The Nicaraguan government described statements by Costa Rican president Carlos Alvarado about Nicaragua’s “internal affairs” as “disrespectful” and “intrusive.”
The government did not mention what Alvarado said and expressed its irritation over a statement issued by the Costa Rican Foreign Ministry. The Nicaraguan government said the the content of the statement was “pretentious and insolent”, and merely “a smokescreen” to distract from Costa Rica’s own situation of internal crisis after a month of protests.
The generally strained relations between the two countries worsened after the arrest of a Costa Rican citizen of Nicaraguan origin on Sunday. The arrest took place during a raid that resulted in the arrest of 30 people during a demonstration in Managua.
Alvarado expressed “his deep concern” on Twitter about the 30 people who were detained, including the Costa Rican of Nicaraguan origin, Allan Cardero Ocón.
The Foreign Ministry of Costa Rica commented on the issue in similar terms and demanded the release of Cordero.
The Costa Rican consulate reported that Cordero was released on Monday afternoon.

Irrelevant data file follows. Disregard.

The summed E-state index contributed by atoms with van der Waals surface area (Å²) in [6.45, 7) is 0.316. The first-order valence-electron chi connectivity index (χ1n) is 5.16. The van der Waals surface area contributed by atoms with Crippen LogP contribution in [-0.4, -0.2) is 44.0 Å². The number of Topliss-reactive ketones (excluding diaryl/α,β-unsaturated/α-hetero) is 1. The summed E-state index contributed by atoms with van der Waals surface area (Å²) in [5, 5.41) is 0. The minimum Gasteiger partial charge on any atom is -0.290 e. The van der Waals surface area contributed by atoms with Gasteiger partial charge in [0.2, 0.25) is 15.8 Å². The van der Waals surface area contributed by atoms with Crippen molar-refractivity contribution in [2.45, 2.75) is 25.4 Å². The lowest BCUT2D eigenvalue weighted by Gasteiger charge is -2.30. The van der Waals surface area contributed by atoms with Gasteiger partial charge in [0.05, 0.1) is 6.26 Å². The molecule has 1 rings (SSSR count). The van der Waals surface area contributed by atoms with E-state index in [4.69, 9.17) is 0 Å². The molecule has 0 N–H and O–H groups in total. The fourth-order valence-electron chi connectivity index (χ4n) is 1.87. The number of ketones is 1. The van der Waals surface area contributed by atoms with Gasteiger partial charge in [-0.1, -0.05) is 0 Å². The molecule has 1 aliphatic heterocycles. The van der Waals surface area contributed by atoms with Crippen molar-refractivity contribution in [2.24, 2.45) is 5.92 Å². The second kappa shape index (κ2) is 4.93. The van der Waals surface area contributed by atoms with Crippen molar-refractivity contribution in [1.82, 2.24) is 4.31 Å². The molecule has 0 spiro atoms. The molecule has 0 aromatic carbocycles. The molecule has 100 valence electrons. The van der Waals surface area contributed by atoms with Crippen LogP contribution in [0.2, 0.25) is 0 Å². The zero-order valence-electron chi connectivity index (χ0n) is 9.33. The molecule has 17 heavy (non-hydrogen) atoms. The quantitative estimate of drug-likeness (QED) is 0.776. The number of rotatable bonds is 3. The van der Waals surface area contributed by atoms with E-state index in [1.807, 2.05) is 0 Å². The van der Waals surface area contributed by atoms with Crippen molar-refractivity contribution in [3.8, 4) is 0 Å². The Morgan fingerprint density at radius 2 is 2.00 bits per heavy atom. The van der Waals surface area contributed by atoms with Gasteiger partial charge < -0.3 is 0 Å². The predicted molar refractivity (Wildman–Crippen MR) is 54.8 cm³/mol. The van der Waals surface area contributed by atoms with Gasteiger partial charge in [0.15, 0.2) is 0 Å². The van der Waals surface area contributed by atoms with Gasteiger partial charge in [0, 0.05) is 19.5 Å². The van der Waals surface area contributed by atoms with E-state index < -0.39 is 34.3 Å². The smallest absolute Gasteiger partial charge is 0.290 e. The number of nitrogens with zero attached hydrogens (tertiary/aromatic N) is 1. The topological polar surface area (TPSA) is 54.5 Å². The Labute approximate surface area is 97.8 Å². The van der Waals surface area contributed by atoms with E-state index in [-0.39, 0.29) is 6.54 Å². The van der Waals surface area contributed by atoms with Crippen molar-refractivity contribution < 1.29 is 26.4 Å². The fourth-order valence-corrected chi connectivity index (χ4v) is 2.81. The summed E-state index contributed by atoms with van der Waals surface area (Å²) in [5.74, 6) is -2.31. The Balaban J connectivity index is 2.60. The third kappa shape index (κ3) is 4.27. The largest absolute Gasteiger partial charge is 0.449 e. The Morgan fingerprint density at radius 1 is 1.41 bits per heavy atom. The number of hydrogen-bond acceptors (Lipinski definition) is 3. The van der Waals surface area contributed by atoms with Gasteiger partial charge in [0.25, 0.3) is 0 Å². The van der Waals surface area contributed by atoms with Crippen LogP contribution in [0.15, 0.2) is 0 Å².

“It was a very distressing time for him, for his family and for us at the consulate,” said consul Oscar Camacho.
The Nicaraguan authorities did not refer to the Cordero case or his release in the statement.
Managua assured Costa Rica that it would protect “respectful” relations without interfering, after saying that it is not its government’s practice to make “comments or pontificate” on other nations’ problems.
The Nicaraguan statement said that the government is “not fond of” verbal confrontations or “media exhibitionism” that are used as smokescreens to hide the depth and seriousness of social or economic problems.
Furthermore, the statement said that Nicaragua has not “interfered [in Costa Rica’s] difficulties or crises” such as the protests against a proposed tax reform bill that started on Sept. 10 in Costa Rica.
The current political crisis of Nicaragua, which started six months ago, has caused more than 320 deaths, left 2,000 injured and more than 500 arrested. Thousands of Nicaraguans have sought refuge in Costa Rica to protect their safety.